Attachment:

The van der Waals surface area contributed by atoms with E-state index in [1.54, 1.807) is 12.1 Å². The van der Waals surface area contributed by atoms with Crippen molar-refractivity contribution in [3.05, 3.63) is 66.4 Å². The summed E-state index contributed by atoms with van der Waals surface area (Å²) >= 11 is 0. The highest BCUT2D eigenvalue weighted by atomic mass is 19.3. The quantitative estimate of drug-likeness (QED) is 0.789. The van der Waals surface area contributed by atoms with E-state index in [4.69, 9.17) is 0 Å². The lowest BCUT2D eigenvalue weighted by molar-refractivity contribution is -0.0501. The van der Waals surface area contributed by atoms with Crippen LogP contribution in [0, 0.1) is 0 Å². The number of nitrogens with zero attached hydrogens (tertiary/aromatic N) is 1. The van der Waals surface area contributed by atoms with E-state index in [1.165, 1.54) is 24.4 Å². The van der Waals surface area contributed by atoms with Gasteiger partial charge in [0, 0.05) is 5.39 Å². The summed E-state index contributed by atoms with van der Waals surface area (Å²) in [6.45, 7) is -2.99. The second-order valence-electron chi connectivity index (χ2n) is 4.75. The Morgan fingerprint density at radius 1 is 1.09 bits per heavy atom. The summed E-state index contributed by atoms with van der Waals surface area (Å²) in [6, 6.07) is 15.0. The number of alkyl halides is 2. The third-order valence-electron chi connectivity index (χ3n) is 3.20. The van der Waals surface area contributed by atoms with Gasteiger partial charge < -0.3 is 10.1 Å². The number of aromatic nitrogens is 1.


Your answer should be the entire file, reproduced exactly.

The van der Waals surface area contributed by atoms with E-state index in [1.54, 1.807) is 12.1 Å². The van der Waals surface area contributed by atoms with Crippen molar-refractivity contribution in [3.05, 3.63) is 66.4 Å². The summed E-state index contributed by atoms with van der Waals surface area (Å²) >= 11 is 0. The highest BCUT2D eigenvalue weighted by atomic mass is 19.3. The quantitative estimate of drug-likeness (QED) is 0.789. The van der Waals surface area contributed by atoms with E-state index in [4.69, 9.17) is 0 Å². The lowest BCUT2D eigenvalue weighted by molar-refractivity contribution is -0.0501. The van der Waals surface area contributed by atoms with Crippen LogP contribution in [0, 0.1) is 0 Å². The number of nitrogens with zero attached hydrogens (tertiary/aromatic N) is 1. The van der Waals surface area contributed by atoms with E-state index in [1.165, 1.54) is 24.4 Å². The van der Waals surface area contributed by atoms with Gasteiger partial charge in [0, 0.05) is 5.39 Å². The summed E-state index contributed by atoms with van der Waals surface area (Å²) in [6.45, 7) is -2.99. The second-order valence-electron chi connectivity index (χ2n) is 4.75. The Morgan fingerprint density at radius 1 is 1.09 bits per heavy atom. The summed E-state index contributed by atoms with van der Waals surface area (Å²) in [6, 6.07) is 15.0. The number of alkyl halides is 2. The third-order valence-electron chi connectivity index (χ3n) is 3.20. The van der Waals surface area contributed by atoms with Gasteiger partial charge < -0.3 is 10.1 Å². The number of aromatic nitrogens is 1.